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My Turn: Southeast timber industry has responded to change

Posted: Sunday, January 11, 2004

I would like to address a recent article published in the Juneau Empire by Mike Sallee of Ketchikan. Mr. Sallee begins by stating that he has "become increasingly concerned about a gap between Southeast Conference's goals for our economy and the true needs of our region." He then goes on to point out the changing economic and environmental forces that have impacted the timber industry of Southeast Alaska in recent years. In this he is correct, there is no question that market demands within the timber industry have changed and environmental awareness has grown in recent years. The question is how is the timber industry responding to these changes? Based on what Mr. Sallee says one would think there has been no attempt by the timber industry to address any of these changes.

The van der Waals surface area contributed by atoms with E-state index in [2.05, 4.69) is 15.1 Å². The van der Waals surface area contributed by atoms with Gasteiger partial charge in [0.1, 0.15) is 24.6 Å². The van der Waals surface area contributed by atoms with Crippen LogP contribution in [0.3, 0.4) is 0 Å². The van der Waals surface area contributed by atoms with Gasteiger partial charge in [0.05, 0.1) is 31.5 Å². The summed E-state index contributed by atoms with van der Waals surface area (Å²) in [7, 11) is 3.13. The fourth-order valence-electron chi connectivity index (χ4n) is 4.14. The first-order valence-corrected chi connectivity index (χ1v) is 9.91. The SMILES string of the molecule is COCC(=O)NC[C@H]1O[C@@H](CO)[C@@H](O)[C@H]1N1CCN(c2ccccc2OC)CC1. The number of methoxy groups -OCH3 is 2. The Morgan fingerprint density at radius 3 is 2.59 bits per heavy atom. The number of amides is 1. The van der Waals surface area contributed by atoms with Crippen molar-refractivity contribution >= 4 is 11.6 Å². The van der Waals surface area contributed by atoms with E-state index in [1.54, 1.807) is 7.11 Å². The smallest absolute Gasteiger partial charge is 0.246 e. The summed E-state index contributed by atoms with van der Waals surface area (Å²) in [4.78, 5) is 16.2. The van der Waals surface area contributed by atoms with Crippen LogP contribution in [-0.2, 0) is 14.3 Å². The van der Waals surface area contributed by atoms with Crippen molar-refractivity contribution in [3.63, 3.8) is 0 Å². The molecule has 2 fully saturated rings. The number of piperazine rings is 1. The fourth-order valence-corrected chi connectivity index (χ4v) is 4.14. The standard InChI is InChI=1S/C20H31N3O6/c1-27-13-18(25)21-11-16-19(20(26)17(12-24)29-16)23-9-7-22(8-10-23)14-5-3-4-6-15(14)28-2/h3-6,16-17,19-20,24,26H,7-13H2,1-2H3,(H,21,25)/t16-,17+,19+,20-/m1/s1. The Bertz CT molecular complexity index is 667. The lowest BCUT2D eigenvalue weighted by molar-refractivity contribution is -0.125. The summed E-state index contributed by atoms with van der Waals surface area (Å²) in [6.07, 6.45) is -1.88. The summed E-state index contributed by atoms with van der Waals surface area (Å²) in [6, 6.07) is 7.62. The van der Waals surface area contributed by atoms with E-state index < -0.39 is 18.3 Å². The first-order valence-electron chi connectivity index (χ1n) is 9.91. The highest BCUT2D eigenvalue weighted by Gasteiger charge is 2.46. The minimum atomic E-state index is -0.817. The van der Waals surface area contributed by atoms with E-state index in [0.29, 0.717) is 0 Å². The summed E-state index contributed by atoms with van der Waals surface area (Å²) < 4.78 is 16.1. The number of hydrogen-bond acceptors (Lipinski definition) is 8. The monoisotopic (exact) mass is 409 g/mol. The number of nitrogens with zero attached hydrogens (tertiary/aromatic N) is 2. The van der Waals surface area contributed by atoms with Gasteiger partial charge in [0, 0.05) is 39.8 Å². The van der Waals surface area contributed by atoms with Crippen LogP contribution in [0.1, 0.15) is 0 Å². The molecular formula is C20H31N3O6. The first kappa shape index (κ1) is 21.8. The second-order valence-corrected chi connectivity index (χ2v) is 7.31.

In his letter Mr. Sallee says, "Southeast Alaska's economy can be revitalized, but not the way the Southeast Conference wants to do it. As far as timber goes, we can't compete on a large scale and there is no point in deceiving ourselves that we can. However, we can sustain and develop small, family owned, high value-added timber manufacturing businesses instead of letting big corporations export unprocessed logs overseas at little profit to Alaskans."

I don't think anyone would disagree with this statement. But apparently Mr. Sallee has not taken a look around lately or, if he has, he chooses to ignore the changes that have occurred in recent years. Today the only mills operating in Southeast Alaska are locally based, family owned operations. These mills can easily operate within the 1997 Tongass Land Management Plan (TLMP).